Sticky and sweet. Those two words best describe the flavored candy we call the lollipop. Colorful would be a close runner-up, as these tasty delights come in a wide variety of colors and even sizes. July 20 is National Lollipop Day, recognized as being a small celebration of this popular sugary treat. And with pin-up artists, incorporating a lollipop into their art has been a popular choice for nearly as long as people have enjoyed the candy.
The History of the Lollipop
No one is quite sure who invented the lollipop but what is known is the candy started receiving popularity in the early part of the 20th century. A candy inventor named George Smith was the first to trademark the term lollipop in 1938. George claimed that he began affixing hard candies to short sticks in 1908, and called his candy a “lolli pop” after a particular race horse he fancied.
Going back even further, historians have found the first mention of the term in the 18th century. An English lexicographer by the name of Francis Grose wrote down the description of the sound one’s tongue makes when seeing something the stomach wants as a “lolly” and “pop”, the latter the noise one’s tongue makes when striking the roof of the mouth.
Flappers in the Roaring Twenties Like Lollipops
Lollipops took off in popularity as the populace discovered the delights of candy shoppes. Young children pleaded with their parents for a sweet treat when they walked by the confectionery of the day, and even older adults indulged in the occasional one (or two.)
By the year 1934 rolled around one of America’s biggest stars, the young Shirley Temple, popularized the lollipop into a catchy tune: “On the Good Ship Lollipop”. The song was a big hit for Depression hit America and was also made popular as a tune crooned out by Mae Questal, better known as the voice of pin-up cartoon gal Betty Boop:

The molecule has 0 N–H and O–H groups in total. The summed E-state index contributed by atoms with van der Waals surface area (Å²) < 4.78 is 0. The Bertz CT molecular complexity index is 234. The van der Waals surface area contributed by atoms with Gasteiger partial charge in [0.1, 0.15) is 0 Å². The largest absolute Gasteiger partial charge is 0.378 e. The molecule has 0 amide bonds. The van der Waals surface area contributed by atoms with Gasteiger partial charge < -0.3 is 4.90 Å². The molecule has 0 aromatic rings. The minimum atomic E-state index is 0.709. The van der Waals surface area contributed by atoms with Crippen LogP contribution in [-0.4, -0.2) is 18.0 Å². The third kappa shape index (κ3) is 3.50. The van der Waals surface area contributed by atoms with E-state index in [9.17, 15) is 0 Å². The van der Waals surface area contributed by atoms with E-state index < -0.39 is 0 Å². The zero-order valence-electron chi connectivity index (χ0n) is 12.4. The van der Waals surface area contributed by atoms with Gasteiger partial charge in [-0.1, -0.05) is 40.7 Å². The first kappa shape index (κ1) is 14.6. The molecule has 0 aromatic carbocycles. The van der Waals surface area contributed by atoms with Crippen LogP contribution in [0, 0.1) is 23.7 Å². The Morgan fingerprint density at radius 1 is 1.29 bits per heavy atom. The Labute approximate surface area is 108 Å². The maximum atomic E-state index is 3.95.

According to The New York Times, over two million copies of Questal’s version of the lollipop song were sold.
Pin-ups and Their Lollipops
The earliest work of a pin-up artist using a lollipop as a central point in their work was with Arnold Kohn in the 1950s. A pulp cover artist that did later illustration work in Playboy magazine, Kohn painted “The Lollipop Girl” sometime in the ’50s for a calendar. The exact nature of the work seems to have been lost with time, but the pin-up painting that Kohn created remains.
Modern Day Lollipop Pin-up Ladies
Lollipop pin-up art is more frequent today. Rockabilly pin-up artists have ran with the good girl with tats motif, and many a tattoo artist has had a client walk into their store asking for a pin-up doll holding a lollipop somewhere on that client’s body.
It’s easy to understand why a pin-up artist would give a lollipop to their subject. A lollipop suggests innocence, something sugary that will explode your taste buds.
There’s also the obvious Freudian idea that a lollipop is meant to go in one’s mouth and be sucked on. Still, there’s a lot of pin-up art that we’ve seen where the artist doesn’t go for the obvious. Instead their pin-up model is displaying the lollipop before enjoying it. By merely deciding whether the pin-up will be tasting the lollipop or holding it, the artist is letting your mind decide if she falls into the good girl or bad girl camps.
Another lollipop pin-up, this one by Elias Chatzoudis
“Sucker” by Jessica Dougherty
Pin-up featured in banner by Filipe Kimio.